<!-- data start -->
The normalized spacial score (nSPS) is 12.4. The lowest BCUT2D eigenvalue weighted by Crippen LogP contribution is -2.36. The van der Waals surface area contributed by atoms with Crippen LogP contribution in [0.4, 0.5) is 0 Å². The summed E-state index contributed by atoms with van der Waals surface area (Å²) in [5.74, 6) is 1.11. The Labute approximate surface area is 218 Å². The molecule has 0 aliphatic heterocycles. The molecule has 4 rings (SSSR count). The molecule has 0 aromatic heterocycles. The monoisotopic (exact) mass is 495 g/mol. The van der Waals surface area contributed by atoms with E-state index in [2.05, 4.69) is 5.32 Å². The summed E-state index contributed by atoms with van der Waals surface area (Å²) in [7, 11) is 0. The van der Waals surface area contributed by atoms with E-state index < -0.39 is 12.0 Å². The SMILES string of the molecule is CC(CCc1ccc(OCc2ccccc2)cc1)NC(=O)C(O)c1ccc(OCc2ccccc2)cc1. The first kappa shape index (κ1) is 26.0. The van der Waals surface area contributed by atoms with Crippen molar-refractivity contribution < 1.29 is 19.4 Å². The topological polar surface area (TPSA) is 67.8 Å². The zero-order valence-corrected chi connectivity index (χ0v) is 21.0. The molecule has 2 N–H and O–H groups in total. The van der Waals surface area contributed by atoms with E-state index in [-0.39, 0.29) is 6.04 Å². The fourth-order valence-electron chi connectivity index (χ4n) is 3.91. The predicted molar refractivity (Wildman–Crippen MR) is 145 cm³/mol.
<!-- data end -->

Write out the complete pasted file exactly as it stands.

The normalized spacial score (nSPS) is 12.4. The lowest BCUT2D eigenvalue weighted by Crippen LogP contribution is -2.36. The van der Waals surface area contributed by atoms with Crippen LogP contribution in [0.4, 0.5) is 0 Å². The summed E-state index contributed by atoms with van der Waals surface area (Å²) in [5.74, 6) is 1.11. The Labute approximate surface area is 218 Å². The molecule has 0 aliphatic heterocycles. The molecule has 4 rings (SSSR count). The molecule has 0 aromatic heterocycles. The monoisotopic (exact) mass is 495 g/mol. The van der Waals surface area contributed by atoms with E-state index in [2.05, 4.69) is 5.32 Å². The summed E-state index contributed by atoms with van der Waals surface area (Å²) in [7, 11) is 0. The van der Waals surface area contributed by atoms with E-state index < -0.39 is 12.0 Å². The SMILES string of the molecule is CC(CCc1ccc(OCc2ccccc2)cc1)NC(=O)C(O)c1ccc(OCc2ccccc2)cc1. The first kappa shape index (κ1) is 26.0. The van der Waals surface area contributed by atoms with Crippen molar-refractivity contribution < 1.29 is 19.4 Å². The topological polar surface area (TPSA) is 67.8 Å². The zero-order valence-corrected chi connectivity index (χ0v) is 21.0. The molecule has 2 N–H and O–H groups in total. The van der Waals surface area contributed by atoms with E-state index in [-0.39, 0.29) is 6.04 Å². The fourth-order valence-electron chi connectivity index (χ4n) is 3.91. The predicted molar refractivity (Wildman–Crippen MR) is 145 cm³/mol.